Sharing food, taking time to taste and relish what we’re eating, talk about what we’re eating, listening to each others life stories and not having to worry about the washing up when we leave the table is bliss and it bonds us closer together as writers, sharing our journey, planning fresh adventures, forging new friendships and discovering new strengths and directions in our work.

It has been so important to me to find somewhere to run my retreats that has the same ethos about eating and enjoying food and cooking that I have, and that I try to bring to my own home and family. When we write, we must use all of our senses. We note the scents, the sounds, the touch, the sights, the tastes – in a setting, in a dramatic episode imagined or in a memory retrieved from our past.

Holidays should be a time to embrace the good things in life – in summer and in winter. We give ourselves a hard time enough during the year, juggling so many aspects of our lives. Snacks and meals are snatched hurriedly between work and other fundamental obligations. We stand, we perch, we rush from A to B. We grab the Pepto Bismol and always mean to write, to meditate, to go for a walk in the countryside and learn how to breathe again.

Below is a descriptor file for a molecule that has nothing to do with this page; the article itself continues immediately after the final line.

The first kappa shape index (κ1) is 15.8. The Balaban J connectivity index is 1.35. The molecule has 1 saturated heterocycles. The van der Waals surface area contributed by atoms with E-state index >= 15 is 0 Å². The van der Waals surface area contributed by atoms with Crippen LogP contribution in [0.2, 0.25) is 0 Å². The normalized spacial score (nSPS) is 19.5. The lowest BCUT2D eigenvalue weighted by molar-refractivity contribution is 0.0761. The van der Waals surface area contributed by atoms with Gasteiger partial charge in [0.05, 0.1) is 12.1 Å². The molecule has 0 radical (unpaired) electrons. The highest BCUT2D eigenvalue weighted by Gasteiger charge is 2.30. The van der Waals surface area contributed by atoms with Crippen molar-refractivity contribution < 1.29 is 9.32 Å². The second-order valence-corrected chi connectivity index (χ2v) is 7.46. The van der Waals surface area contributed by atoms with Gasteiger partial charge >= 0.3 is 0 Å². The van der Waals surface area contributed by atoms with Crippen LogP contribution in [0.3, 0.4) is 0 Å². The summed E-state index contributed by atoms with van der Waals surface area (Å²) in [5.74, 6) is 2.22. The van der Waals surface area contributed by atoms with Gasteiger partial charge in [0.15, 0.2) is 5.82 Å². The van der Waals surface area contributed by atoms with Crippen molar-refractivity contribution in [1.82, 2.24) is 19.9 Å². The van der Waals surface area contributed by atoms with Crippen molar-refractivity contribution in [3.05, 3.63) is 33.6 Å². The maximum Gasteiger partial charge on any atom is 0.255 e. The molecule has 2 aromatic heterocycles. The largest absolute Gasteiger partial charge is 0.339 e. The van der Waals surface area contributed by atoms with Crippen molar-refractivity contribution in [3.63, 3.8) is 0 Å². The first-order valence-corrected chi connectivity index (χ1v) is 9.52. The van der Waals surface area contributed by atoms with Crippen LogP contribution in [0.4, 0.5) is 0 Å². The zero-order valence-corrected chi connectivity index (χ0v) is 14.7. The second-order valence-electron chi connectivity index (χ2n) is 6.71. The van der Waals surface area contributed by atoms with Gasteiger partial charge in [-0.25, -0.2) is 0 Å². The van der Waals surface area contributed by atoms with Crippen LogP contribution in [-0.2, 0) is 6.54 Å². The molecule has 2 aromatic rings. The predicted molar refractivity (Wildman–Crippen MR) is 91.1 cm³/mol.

My aim with Write It Down! workshops and holidays is to give you that space, to give you that time and to feed you well. Only then, can you relax and truly write down your life…

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The Benefits of Silence

Recently, I spent two weeks on my own in Mallorca. I went for one short business meeting but decided to stay on for a bit, to get my head together on an island I love and first visited 45 years ago.

Every day I would take myself off up the hills or down to the sea, armed only with a notebook, pen and factor 20. On rugged, well-marked paths I would pass earnest hikers in top of the range, performance sportswear and there was me in my old black kaftan, a bum-bag and open-toed Tevas.

I pride myself in my minimalist packing but my head was stuffed with confusion, worries and unresolved life-changing decisions. Walking on your own for hours, without the distraction of a partner, means that your subconscious is free to crawl out and stare you in the face. You can’t ignore it. Especially if you have no phone reception…

Far too nervous to eat out on my own in the evening – fearing that I either looked like Billy No-Mates or like I was waiting for some ‘action’ – every night I retired to my room to read everything I could find in my Airbnb and then when that quickly ran out, to write down what was inside my head. In silence.

By the end of the first week I was staring at Skyscanner, desperately searching for an early flight home. But I stuck it out. And my God, it did me good.

Alone in the Tramontana Mountains, away from my comfort zone of work-work-work and with no kids popping in or neighbours to bump into, I eventually found clarity. I use periods of silence, for an hour or so, on my writing retreats and I know by experience how they help us all to slow down and become aware of our place in the natural world, but this was the first time I had forced myself to listen to what I was thinking for an extended period of time.